After that repeal, the citizens’ campaign morphed into an effort to pass the new measure to end a future council’s ability to legislate mandatory rental inspections without voter approval.
“People are sick of this (inspection program), and they don’t want any of it back,” said Rice, who is spearheading fundraising for the initiative. “The sole purpose of the language is not to pull a fast one. It says, ‘Don’t discriminate on people based on the fact that they’re a renter.’”
The City Council can’t campaign as a group against the initiative, because that would be a Brown Act violation, or individually use public resources or time to lobby against it. But council members can campaign individually using their own time and resources.
Someone will challenge those programs (in court) if this measure passes because developers have millions of dollars at stake. Their legal action may not be a philosophical one, but a financial incentive.
Jerry Rioux, Housing Trust Fund
Harmon has put out a newsletter to constituents voicing her opposition, and other council members are reaching out to voters.
“Their campaign is underhanded, inaccurate and unfair,” San Luis Obispo Mayor Heidi Harmon said. “It speaks to what’s really going on that this measure is purposely confusing and manipulative.”
Harmon said that Councilman Dan Rivoire was blatantly misrepresented in one of the campaign mailers as “working on Rental Housing Inspection Program v2.0!!!” The mailer, which council members say is generally misleading, cites a March 7 meeting in which Rivoire talked about increasing fines through a beefed-up complaint system targeting landlords of substandard housing who are “bad actors,” especially those with repeated healthy and safety code violations. Those fines are issued if formal complaints are made to the city and city code enforcement officials check the homes and find violations, a system that has long been in place.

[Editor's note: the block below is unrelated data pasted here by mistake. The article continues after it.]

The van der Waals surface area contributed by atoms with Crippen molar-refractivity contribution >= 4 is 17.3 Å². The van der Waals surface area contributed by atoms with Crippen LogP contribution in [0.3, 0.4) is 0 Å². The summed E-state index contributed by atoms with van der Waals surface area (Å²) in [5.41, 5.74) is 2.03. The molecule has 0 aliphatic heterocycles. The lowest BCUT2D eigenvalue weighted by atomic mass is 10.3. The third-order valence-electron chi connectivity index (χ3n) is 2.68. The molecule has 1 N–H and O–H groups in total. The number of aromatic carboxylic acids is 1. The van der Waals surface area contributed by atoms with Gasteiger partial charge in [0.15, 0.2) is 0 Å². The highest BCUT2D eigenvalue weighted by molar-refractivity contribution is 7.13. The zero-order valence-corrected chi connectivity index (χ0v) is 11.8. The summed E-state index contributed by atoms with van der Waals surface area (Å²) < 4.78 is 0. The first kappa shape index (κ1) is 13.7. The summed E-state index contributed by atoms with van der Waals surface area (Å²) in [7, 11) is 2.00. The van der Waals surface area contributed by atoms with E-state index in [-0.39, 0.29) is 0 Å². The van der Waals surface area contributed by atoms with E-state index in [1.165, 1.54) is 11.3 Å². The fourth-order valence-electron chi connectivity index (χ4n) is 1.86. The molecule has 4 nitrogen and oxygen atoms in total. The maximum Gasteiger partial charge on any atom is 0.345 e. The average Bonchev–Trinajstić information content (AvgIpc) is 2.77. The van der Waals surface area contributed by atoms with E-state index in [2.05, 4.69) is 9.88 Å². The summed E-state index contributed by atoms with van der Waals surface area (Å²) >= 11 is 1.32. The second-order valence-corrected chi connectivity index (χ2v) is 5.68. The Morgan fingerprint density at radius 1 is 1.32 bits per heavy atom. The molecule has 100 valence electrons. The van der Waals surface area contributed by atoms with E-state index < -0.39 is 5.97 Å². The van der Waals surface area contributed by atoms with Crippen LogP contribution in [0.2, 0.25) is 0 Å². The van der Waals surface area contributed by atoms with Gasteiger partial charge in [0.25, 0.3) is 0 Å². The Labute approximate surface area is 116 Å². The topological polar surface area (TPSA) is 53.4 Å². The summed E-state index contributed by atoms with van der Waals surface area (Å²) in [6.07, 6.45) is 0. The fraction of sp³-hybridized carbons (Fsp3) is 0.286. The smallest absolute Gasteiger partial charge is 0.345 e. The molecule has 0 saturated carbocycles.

“That bothers me because Dan Rivoire has opposed the Rental Housing Inspection Program from the beginning,” Harmon said. “He voted against it in 2015.”
The “Yes on B-17” robocalls tell voters it “permanently ends forced home inspections,” “protects your privacy,” and keeps “housing affordable.” It does not say that the rental inspection was already spiked.
Over the past decade, more than 500 affordable homes have been built in San Luis Obispo by developers of housing projects under city inclusionary housing requirements or through an in-lieu fee program. Such housing caps home prices according to low-income buyer salaries.
“Someone will challenge those programs (in court) if this measure passes because developers have millions of dollars at stake,” said Jerry Rioux, executive director of the nonprofit Housing Trust Fund. “Their legal action may not be a philosophical one, but a financial incentive.”
But Rice disputes that the nondiscrimination clause applies to affordable housing requirements in development projects.
“Could some lawyer come in and twist some language at any time? Sure. But it won’t fly in court,” Rice said.
Other groups that are urging a “no” vote are Habitat for Humanity, Peoples’ Self-Help Housing, the Housing Authority of San Luis Obispo and Friends of the Prado Day Center.